Sony Corporation is getting a new president, according to a Japanese newspaper. Sony Computer Entertainment President Kaz Hirai will replace Howard Stringer, Nikkei Business Daily reports.
In March 2011, Stringer said Hirai -- who helped pioneer PlayStation in the U.S. -- was the "leading candidate" in the race to become Sony's next CEO, according to Techcrunch.
The transition could happen as early as April, with Stringer remaining as CEO and chairman of the board, according to the report from Japan. Historically at Sony, the president has been linked to the company's electronics arm, making Hirai a logical choice for the post.
In a statement released to Mashable, Sony said: "This is not a corporate announcement. As for Sony's executive officers' appointment for 2012, nothing has been determined yet. We will decline any further comment."
A Sony executive who asked not to be identified told TheWrap that the company's board has not made a decision.
A Sony spokeswoman declined to comment to TheWrap on speculation.
Reports of Stringer stepping down as Sony's president date back more than a year. In mid-November, responding to a New York Post report that he would step down as CEO in March 2012, Stringer insisted he would be staying at Sony.
"No. I am not leaving this job," he said at a New York event hosted by the Wall Street Journal. "It depends on what the board says and all the rest of it, but no, I am fighting. I am up for this fight."
Stringer became chairman and CEO in June 2005. Three years ago, he added the title of president as part of a major restructuring in which he brought in several new top executives. The president mantle wasn't intended to be a permanent assignment, according to individuals close to the situation. In November 2010, Bloomberg reported that the title would likely pass to Hirai, who has worked closely with Stringer.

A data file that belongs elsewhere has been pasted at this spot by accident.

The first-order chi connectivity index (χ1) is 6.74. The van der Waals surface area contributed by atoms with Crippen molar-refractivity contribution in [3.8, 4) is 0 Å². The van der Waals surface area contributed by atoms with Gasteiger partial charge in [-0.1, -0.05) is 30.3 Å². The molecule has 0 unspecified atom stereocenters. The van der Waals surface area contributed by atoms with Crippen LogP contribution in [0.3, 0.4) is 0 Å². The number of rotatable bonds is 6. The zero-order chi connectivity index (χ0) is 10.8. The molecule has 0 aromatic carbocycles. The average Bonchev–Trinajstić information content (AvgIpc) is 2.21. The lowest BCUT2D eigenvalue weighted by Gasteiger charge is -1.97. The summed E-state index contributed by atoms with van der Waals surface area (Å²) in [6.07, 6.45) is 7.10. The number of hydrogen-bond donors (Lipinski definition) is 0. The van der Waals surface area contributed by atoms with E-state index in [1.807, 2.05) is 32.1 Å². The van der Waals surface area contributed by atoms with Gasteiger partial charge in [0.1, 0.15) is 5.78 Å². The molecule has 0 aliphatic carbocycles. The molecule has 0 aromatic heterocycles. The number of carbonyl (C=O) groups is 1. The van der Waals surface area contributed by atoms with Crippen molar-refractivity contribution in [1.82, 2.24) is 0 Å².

"They have different styles and strengths," said an individual with knowledge of the situation. The president mantle has "obvious significance," the individual added.
The individual also said a change in the role of president would not result in a change of focus for the company or affects its commitment to entertainment.
Sony shares have fallen more than 60 percent since Stringer assumed the role of chairman. On Friday, Sony's stock fell 1.57 percent to $17.44 in after-hours trading.
The Japanese consumer electronics giant, which was hammered by a tsunami and hacking woes last year, reported a $350 million loss for its most recent fiscal quarter on an unfavorable exchange rate and lower LCD TV sales. The company told investors in November that it would be reporting a fourth consecutive year of losses.
Sony also revised its guidance for its full fiscal year downward: It now forecasts a $90 billion yen loss (about $1.15 billion at current exchange rates) for the 12-month period ending March 31.
Hirai began working for CBS/Sony Inc. (now Sony Music Entertainment Japan) in 1984. He helped market coordination of international music in Japan and later led the company's international business affairs department.
In 1995, Hirai joined Sony Computer Entertainment America, assuming operational management of the company.
He has been named "mogul in the running" on Vanity Fair’s "New Establishment" list, and one of the most powerful business executives by Entertainment Weekly.
Brent Lang contributed to this report.